Holy war

No salvation for Clive Barker’s   Jericho
By MITCH KRPATA  |  October 30, 2007
1.0 1.0 Stars


VIDEO: The trailer for Jericho

Clive Barker doesn’t do subtlety. His Hellraiser gave the horror world one of its most enduring icons, a charming fellow named Pinhead whose face was studded with needles. The rest of the film was equally as pleasant, offering up such S&M-inspired delights as the Chatterer, whose mouth is held open by wires, and a dude with no skin. Given such a boundless and, let’s face it, twisted imagination, perhaps it’s no surprise that Barker has lately turned his attention to video games. Hellraiser the movie was shocking. Clive Barker’s Jericho, the new game, suffers mostly from being ordinary.

Barker’s taste for ancient mythology and grand themes is certainly on display. You command a group of “warrior magicians” called the Jericho squad who’re on a mission to explore an ancient city that has mysteriously appeared in the Middle East. A grandiloquent opening monologue informs us that throughout history, Jericho groups have forestalled mankind’s demise by battling back the forces of evil. The premise is so broad, and the word “evil” so ludicrously stressed by the voice actor, that I found it hard not to laugh. I doubt that was the intended effect.

The presentation doesn’t improve much from there. Although the graphics are solid, with a smooth frame rate and detailed character models, there’s not that much to look at. Drab brown and gray environments rule. The voice acting and dialogue are cringe-inducing — five years ago they might have been acceptable, but with this aspect of games improving all the time, it’s jarring to hear amateurish readings of witless tough-guy banter. Your squad may be a bad-ass group of warrior magicians, but, man, are they idiots.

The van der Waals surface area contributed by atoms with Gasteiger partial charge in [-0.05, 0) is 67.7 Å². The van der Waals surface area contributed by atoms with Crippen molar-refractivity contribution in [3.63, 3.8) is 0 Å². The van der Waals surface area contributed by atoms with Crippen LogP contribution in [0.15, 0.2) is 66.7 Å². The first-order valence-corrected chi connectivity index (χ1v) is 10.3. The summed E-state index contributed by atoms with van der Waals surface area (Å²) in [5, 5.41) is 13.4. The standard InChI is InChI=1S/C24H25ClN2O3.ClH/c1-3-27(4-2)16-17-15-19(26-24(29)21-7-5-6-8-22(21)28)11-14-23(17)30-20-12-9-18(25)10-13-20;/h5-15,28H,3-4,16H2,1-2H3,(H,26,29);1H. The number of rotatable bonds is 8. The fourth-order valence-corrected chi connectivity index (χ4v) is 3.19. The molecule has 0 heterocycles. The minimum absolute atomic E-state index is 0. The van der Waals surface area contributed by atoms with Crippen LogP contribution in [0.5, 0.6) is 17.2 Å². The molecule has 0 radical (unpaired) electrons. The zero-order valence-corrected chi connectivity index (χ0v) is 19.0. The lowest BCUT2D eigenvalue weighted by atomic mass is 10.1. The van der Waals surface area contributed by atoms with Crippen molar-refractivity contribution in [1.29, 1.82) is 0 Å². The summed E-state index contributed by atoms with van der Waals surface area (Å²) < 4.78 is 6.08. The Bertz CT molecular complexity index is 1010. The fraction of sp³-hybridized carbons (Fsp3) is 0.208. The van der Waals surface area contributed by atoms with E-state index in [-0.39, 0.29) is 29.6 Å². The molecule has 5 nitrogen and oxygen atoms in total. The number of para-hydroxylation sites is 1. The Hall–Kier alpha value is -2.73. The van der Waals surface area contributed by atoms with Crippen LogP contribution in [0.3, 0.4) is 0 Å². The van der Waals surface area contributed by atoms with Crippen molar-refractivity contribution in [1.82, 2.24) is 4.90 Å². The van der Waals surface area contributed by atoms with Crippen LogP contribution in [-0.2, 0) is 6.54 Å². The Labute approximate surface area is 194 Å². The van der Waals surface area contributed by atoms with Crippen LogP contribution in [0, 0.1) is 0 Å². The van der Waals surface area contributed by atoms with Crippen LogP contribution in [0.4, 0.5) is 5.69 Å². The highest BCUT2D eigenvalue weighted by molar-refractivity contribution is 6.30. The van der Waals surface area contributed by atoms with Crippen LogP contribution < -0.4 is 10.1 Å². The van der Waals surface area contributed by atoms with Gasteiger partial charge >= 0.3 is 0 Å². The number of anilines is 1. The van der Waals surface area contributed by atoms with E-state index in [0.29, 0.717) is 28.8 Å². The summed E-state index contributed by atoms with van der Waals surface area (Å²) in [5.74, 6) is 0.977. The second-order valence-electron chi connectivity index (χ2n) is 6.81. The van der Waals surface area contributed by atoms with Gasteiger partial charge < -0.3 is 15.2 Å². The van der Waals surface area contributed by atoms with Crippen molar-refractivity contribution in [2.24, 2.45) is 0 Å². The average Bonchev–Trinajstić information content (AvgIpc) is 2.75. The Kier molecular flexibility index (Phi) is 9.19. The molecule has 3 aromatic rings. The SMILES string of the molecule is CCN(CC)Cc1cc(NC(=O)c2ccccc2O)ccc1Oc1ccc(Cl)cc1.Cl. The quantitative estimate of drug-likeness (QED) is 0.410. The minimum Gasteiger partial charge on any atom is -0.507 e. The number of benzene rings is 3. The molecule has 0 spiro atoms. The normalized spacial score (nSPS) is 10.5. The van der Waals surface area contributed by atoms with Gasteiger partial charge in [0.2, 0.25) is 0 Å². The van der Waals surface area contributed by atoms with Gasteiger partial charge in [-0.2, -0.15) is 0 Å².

Squad-based gameplay is the meat of Jericho, and the idiocy doesn’t end with the dialogue. You can take command of any squad member at any time; each one wields different weapons and magical powers. You can also command the rest of your team regardless of which one you’re controlling.

It all sounds great on paper. In practice, it’s obnoxious. Without any kind of radar on the heads-up display, keeping track of your team members’ location is impossible. Transporting between allies in a firefight is disorienting. Worst of all, your computer-controlled squadmates never seem to do what you command them to. Several times I ordered them to stay where they were, only to find their corpses on the battlefield moments later. There are only two simple commands, advance and hold, so you’d think this would be idiot-proof.

Jericho’s greatest failing may be that it’s just not scary. Gruesome, yes. The foes are twisted and eerie, and it’s not uncommon to find entire areas constructed from spare body parts. But there’s no sense of pacing, of mounting dread. Your guys fire at some icky creatures that pop out of nowhere and then move on to the next batch. You don’t press forward in this game to escape anything, or even to see what comes next. You do it because, damn it, that’s the only direction you’re allowed to move.

The sad thing is that Barker has emerged as one of gaming’s most passionate and articulate advocates. With a background in both novels and film, he’s one of the few working artists to embrace this newer medium. When he says that games have the potential to illuminate and captivate players in a way that passive entertainment like movies and books never could, I’m inclined to agree. But those games are going to have to be a hell of a lot better than Jericho.

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